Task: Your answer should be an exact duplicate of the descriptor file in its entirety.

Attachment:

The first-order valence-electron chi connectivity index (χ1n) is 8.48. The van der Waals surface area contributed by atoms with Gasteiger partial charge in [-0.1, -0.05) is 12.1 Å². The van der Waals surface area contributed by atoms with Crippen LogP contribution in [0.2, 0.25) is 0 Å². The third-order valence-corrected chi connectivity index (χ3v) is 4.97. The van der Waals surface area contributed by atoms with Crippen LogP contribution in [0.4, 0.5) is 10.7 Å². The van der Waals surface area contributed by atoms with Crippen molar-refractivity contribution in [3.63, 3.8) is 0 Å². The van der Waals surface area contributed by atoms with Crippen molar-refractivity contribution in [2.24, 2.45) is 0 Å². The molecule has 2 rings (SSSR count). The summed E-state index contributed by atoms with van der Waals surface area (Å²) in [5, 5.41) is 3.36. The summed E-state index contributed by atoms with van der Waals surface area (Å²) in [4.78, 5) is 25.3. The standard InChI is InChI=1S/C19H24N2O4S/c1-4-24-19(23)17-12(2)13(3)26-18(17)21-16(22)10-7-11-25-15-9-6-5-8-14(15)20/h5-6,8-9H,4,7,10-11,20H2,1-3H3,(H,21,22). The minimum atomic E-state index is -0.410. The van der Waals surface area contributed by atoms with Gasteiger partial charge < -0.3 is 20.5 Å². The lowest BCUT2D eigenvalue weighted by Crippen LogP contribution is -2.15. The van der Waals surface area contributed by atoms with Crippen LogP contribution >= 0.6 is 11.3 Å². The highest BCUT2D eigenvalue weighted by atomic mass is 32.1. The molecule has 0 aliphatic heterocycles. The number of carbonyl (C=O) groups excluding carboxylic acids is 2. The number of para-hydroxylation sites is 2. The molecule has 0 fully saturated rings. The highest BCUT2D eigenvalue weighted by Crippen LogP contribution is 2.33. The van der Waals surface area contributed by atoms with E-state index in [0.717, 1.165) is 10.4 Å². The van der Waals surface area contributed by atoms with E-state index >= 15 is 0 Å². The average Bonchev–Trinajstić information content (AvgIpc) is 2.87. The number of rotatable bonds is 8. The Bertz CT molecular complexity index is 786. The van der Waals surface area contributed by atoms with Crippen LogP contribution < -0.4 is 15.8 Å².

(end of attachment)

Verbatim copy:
The first-order valence-electron chi connectivity index (χ1n) is 8.48. The van der Waals surface area contributed by atoms with Gasteiger partial charge in [-0.1, -0.05) is 12.1 Å². The van der Waals surface area contributed by atoms with Crippen LogP contribution in [0.2, 0.25) is 0 Å². The third-order valence-corrected chi connectivity index (χ3v) is 4.97. The van der Waals surface area contributed by atoms with Crippen LogP contribution in [0.4, 0.5) is 10.7 Å². The van der Waals surface area contributed by atoms with Crippen molar-refractivity contribution in [3.63, 3.8) is 0 Å². The van der Waals surface area contributed by atoms with Crippen molar-refractivity contribution in [2.24, 2.45) is 0 Å². The molecule has 2 rings (SSSR count). The summed E-state index contributed by atoms with van der Waals surface area (Å²) in [5, 5.41) is 3.36. The summed E-state index contributed by atoms with van der Waals surface area (Å²) in [4.78, 5) is 25.3. The standard InChI is InChI=1S/C19H24N2O4S/c1-4-24-19(23)17-12(2)13(3)26-18(17)21-16(22)10-7-11-25-15-9-6-5-8-14(15)20/h5-6,8-9H,4,7,10-11,20H2,1-3H3,(H,21,22). The minimum atomic E-state index is -0.410. The van der Waals surface area contributed by atoms with Gasteiger partial charge < -0.3 is 20.5 Å². The lowest BCUT2D eigenvalue weighted by Crippen LogP contribution is -2.15. The van der Waals surface area contributed by atoms with Crippen LogP contribution >= 0.6 is 11.3 Å². The highest BCUT2D eigenvalue weighted by atomic mass is 32.1. The molecule has 0 aliphatic heterocycles. The number of carbonyl (C=O) groups excluding carboxylic acids is 2. The number of para-hydroxylation sites is 2. The molecule has 0 fully saturated rings. The highest BCUT2D eigenvalue weighted by Crippen LogP contribution is 2.33. The van der Waals surface area contributed by atoms with E-state index in [0.717, 1.165) is 10.4 Å². The van der Waals surface area contributed by atoms with E-state index >= 15 is 0 Å². The average Bonchev–Trinajstić information content (AvgIpc) is 2.87. The number of rotatable bonds is 8. The Bertz CT molecular complexity index is 786. The van der Waals surface area contributed by atoms with Crippen LogP contribution < -0.4 is 15.8 Å².